It’s an unfortunate fact of married life that most of us avoid thinking about: There is a decent chance that one spouse will outlive the other. Dwelling on the inevitability of this fact could certainly be unhealthy, but on the other hand we must all be prepared. Death brings not only emotional turmoil, but legal and financial headaches as well. We can help with the practical end of things; in the event that you’re the surviving spouse, follow this checklist to get these affairs in order.
Seek help. Delegating responsibility is the very first thing you should do. Ask a friend or family member to help you with the next twelve items on this list.
Gather documentation. Over the next few months, you will need copies of things like your marriage certificate, your spouse’s death certificate, life insurance policies, financial accounts, Social Security cards, deeds to property, and so on. Request about twelve copies of the death certificate, in particular. You will need it to complete a variety of tasks.
Arrange for a house sitter. Someone should stay in your home during the funeral services. Unfortunately some very heartless thieves monitor the obituaries section of the newspaper, and burglarize homes when they will be unattended.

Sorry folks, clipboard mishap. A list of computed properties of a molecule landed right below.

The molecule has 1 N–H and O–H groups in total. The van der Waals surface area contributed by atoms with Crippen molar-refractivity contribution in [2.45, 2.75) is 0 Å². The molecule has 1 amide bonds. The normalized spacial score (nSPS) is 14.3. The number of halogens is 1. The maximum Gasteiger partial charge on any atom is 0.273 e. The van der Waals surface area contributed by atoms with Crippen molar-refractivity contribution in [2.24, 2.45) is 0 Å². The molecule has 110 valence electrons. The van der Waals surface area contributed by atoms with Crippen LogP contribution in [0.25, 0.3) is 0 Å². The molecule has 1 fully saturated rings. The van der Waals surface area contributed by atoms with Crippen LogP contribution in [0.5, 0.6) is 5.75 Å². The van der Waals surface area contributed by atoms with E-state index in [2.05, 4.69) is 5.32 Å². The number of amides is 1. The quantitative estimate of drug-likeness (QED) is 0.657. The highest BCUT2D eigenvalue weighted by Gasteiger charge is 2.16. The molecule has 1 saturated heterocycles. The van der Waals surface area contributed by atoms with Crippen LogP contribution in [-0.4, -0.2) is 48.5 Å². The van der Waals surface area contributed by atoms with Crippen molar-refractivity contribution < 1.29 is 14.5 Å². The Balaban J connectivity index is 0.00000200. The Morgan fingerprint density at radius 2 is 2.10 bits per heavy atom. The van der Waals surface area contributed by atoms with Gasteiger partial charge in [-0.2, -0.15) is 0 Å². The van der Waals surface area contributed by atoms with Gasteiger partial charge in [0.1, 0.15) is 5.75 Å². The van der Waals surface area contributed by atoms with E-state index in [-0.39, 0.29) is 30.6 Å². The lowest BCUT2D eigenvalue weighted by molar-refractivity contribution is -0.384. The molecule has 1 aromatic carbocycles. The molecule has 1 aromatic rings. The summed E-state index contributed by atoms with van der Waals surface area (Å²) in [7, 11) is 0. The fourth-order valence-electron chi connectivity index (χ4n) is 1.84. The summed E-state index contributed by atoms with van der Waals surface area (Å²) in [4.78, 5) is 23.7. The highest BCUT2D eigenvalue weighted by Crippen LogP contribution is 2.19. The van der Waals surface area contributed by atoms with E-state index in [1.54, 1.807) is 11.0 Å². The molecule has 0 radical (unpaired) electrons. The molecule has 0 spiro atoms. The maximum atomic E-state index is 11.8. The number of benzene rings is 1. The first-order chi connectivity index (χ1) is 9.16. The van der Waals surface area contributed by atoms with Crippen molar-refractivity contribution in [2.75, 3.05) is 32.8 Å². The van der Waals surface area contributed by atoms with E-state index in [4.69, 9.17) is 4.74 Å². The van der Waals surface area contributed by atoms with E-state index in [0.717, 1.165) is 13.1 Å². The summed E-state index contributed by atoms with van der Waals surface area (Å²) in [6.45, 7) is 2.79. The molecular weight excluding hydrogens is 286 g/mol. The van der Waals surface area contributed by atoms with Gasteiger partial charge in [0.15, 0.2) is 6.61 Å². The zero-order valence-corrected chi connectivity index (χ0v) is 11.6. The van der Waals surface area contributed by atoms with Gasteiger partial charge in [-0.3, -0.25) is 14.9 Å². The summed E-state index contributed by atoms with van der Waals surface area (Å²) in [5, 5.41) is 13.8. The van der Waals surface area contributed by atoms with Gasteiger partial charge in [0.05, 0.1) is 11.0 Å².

Contact your spouse’s employer (or former employer). You might receive a payout of unused sick leave or vacation time, and you might need to complete some paperwork relating to your spouse’s retirement account.
Contact your life insurance company. Payouts of death benefits usually take several weeks to process.
Call your attorney. He or she should be notified immediately, to guide you through various aspects of legal procedures.
Pay the bills. This might seem obvious, but during grief we can forget very basic things like paying the electric bill. If your spouse handled your finances, you have a new skill to learn.
Call Social Security. You might be due spousal or survivor’s benefits.
If your spouse was a current or past member of the military, call the Veteran’s Administration. There might be special benefits available to you.
Change your beneficiary designations. If you previously named your spouse as your beneficiary on life insurance policies or your retirement accounts, you need to designate a new one.
Contact creditors. Close any accounts in your spouse’s name only, and remove their name from joint accounts. You don’t want an opportunistic criminal to get ahold of an account and begin using it for their own gain.
Remember to file taxes. You can still file a joint tax return in the spring following your spouse’s death. If you filed separately, you still need to file a return for your partner.
Give us a call. The death of your spouse can bring many changes to your financial life. Avoid making hasty decisions, and seek the guidance of experts as you navigate through these difficult times. We can help you make adjustments to your long-term financial plan, or decide upon your next steps.